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Arizona cities lag far behind other metro areas in economic growth

WASHINGTON – Economic growth in Arizona’s metropolitan areas was a fraction of the national growth rate for metro areas in 2010, according to figures released Tuesday by the Bureau of Economic Analysis.

Nationally, gross domestic product in metropolitan areas grew by 2.5 percent from 2009 to 2010, the most recent years for which numbers are available. But no metro area in Arizona grew more than 0.7 percent in the period, and two regions – Yuma and Prescott – actually saw GDP shrink when the numbers were adjusted for inflation.

The Phoenix–Mesa–Glendale area saw the biggest GDP growth in Arizona at 0.7 percent – but that was still only good enough to finish 267th out of 366 U.S. metro areas in the report. GDP is a measure of the value of all goods and services produced in a region.

“These numbers are no surprise, but they’re dramatic when you see them on a page and you see the economic evaporation right in front of your eyes,” said Dennis Hoffman, a professor at Arizona State University’s W.P. Carey School of Business.

The state’s struggling construction industry was one driver in the poor results: Construction revenue shrank in every city in 2010, and it fell by more than half a percent in Yuma, Phoenix and Prescott.

The decline in construction revenues was less than in 2008 or 2009, but the housing and building malaise will likely haunt Arizona’s recovery for years, Hoffman said.

“We probably have another couple to go,” he said.

Barry Broome, president and CEO of the Greater Phoenix Economic Council, said construction saw slight growth in the Valley in fiscal 2011, which started in June 2010. Still, construction will remain soft for some time, he said, and the area’s recession is not expected to end until 2014.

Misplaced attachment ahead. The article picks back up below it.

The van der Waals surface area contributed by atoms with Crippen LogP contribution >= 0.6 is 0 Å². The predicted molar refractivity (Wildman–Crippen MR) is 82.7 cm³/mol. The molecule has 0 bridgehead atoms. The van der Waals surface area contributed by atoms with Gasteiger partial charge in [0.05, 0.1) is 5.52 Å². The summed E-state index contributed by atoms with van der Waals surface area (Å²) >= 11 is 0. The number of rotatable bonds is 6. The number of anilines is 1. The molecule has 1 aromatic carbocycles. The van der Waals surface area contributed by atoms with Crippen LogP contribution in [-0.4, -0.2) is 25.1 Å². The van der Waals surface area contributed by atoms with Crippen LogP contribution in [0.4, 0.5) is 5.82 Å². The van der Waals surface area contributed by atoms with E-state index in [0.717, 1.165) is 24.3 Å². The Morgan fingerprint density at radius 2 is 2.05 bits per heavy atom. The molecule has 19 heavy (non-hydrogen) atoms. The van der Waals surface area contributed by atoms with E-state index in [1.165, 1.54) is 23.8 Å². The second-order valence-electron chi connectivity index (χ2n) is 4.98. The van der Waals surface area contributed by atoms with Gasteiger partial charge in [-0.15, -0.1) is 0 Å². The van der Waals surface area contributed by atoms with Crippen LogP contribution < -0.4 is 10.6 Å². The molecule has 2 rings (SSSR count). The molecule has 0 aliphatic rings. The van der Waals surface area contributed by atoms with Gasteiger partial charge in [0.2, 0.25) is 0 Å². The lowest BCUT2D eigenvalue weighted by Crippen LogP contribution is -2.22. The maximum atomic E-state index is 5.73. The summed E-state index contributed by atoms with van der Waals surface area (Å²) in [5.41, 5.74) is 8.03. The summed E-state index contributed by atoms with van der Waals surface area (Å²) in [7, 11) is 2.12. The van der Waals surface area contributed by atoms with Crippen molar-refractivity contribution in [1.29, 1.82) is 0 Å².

“We’re going to lag the national recovery because of housing,” Broome said, but gains in sectors such as health care and renewable energy should make the recovery less painful than it might have been.

In the Yuma region, which posted an Arizona-worst 1 percent decline in GDP, the economy was hit hard by drops in construction, retail and tourism. Hospitality services fell sharply as a late local casualty of the recession, said Julie Engel, president and CEO of the Greater Yuma Economic Development Corp.

Because Yuma does not have many open commercial buildings, it will be hard to attract companies that prefer the ready–to–use real estate that is available in Phoenix, Engel said.

“We have wonderful assets, but we don’t have the ready-made buildings and ready-made sites,” she said.

Although she expects the area’s GDP to grow slightly in 2011 because of a stable agricultural sector and about $150 million in construction projects at Marine Corps Air Station Yuma, she thinks the region will rebound more slowly than the rest of Arizona.

“We’re going to lag,” she said. “We were the last region to go into the recession, and we will be the last one to come out.”

Rising retail sales in Arizona this spring are cause for hope in Arizona’s economy, Hoffman said, as they indicate that people are feeling more secure in their jobs and willing to spend more.

“I wouldn’t call them strong or great or anything, but I would say they’re solid,” he said.

Slow growth and no growth

Gross domestic product growth in Arizona cities trailed much of the rest of the nation in 2010. The growth rates and where Arizona cities stood in the 366 metro areas in the nation:

All U.S. metro areas: 2.5 percent

Phoenix-Mesa-Glendale

2010 adjusted GDP: $173.4 billion
Growth from 2009: 0.7 percent
Rank: 267 out of 366

Flagstaff

2010 adjusted GDP: $4.1 billion
Growth: 0.5 percent
Rank: 281

Tucson

2010 adjusted GDP: $28.6 billion
Growth: 0.2 percent
Rank: 299

Prescott

2010 adjusted GDP: $3.9 billion
Growth: -0.5 percent
Rank: 322

Yuma

2010 adjusted GDP: $4.4 billion
Growth: -1.0 percent
U.S. Rank: 343

Source: Bureau of Economic Analysis

2 comments

  1. More signs that our Republican leadership is on the wrong track

  2. Thomas, your comment is pretty amusing, considering the fact that our blue neighbor to the west is saddled with the nation’s second-highest unemployment rate.

    The fact of the matter, as the article implies, is that this state’s economy is (was?) woefully under-diversified and over-reliant on the construction sector. As I recall, around half of valley homeowners have under-water mortgages. When more than half of our people owe the bank more than their largest and most precious asset is even worth, it’s truly a wonder we’ve seen any growth at all.

    Our state’s economic outlook will brighten substantially once the housing market is purged of this housing surplus and bad mortgages.

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